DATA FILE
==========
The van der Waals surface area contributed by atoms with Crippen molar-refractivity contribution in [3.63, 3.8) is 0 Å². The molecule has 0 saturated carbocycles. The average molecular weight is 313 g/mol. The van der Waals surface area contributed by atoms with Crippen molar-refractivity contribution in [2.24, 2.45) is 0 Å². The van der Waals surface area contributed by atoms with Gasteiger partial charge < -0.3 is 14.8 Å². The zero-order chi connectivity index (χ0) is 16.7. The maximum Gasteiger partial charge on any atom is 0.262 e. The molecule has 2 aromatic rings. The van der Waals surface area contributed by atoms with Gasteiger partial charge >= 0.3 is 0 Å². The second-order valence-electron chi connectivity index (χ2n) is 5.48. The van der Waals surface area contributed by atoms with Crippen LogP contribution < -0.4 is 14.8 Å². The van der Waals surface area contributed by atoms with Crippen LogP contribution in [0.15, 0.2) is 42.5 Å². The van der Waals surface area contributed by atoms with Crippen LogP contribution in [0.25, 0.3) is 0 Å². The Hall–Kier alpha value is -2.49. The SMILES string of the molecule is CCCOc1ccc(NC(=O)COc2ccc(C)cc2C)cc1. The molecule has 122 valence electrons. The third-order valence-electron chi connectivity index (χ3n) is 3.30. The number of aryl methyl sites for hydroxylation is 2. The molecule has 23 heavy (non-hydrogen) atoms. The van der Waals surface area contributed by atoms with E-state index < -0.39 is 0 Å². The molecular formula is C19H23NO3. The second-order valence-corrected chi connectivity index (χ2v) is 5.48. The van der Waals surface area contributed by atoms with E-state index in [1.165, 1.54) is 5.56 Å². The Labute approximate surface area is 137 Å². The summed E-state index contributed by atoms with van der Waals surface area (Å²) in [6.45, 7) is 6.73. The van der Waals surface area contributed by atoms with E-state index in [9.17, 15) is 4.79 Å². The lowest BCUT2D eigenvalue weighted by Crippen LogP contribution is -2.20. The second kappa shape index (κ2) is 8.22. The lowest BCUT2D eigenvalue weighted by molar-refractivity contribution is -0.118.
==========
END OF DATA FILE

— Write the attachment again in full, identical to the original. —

The van der Waals surface area contributed by atoms with Crippen molar-refractivity contribution in [3.63, 3.8) is 0 Å². The molecule has 0 saturated carbocycles. The average molecular weight is 313 g/mol. The van der Waals surface area contributed by atoms with Crippen molar-refractivity contribution in [2.24, 2.45) is 0 Å². The van der Waals surface area contributed by atoms with Gasteiger partial charge < -0.3 is 14.8 Å². The zero-order chi connectivity index (χ0) is 16.7. The maximum Gasteiger partial charge on any atom is 0.262 e. The molecule has 2 aromatic rings. The van der Waals surface area contributed by atoms with Gasteiger partial charge >= 0.3 is 0 Å². The second-order valence-electron chi connectivity index (χ2n) is 5.48. The van der Waals surface area contributed by atoms with Crippen LogP contribution < -0.4 is 14.8 Å². The van der Waals surface area contributed by atoms with Crippen LogP contribution in [0.15, 0.2) is 42.5 Å². The van der Waals surface area contributed by atoms with Crippen LogP contribution in [0.25, 0.3) is 0 Å². The Hall–Kier alpha value is -2.49. The SMILES string of the molecule is CCCOc1ccc(NC(=O)COc2ccc(C)cc2C)cc1. The molecule has 122 valence electrons. The third-order valence-electron chi connectivity index (χ3n) is 3.30. The number of aryl methyl sites for hydroxylation is 2. The molecule has 23 heavy (non-hydrogen) atoms. The van der Waals surface area contributed by atoms with E-state index < -0.39 is 0 Å². The molecular formula is C19H23NO3. The second-order valence-corrected chi connectivity index (χ2v) is 5.48. The van der Waals surface area contributed by atoms with E-state index in [1.165, 1.54) is 5.56 Å². The Labute approximate surface area is 137 Å². The summed E-state index contributed by atoms with van der Waals surface area (Å²) in [6.45, 7) is 6.73. The van der Waals surface area contributed by atoms with E-state index in [9.17, 15) is 4.79 Å². The lowest BCUT2D eigenvalue weighted by Crippen LogP contribution is -2.20. The second kappa shape index (κ2) is 8.22. The lowest BCUT2D eigenvalue weighted by molar-refractivity contribution is -0.118.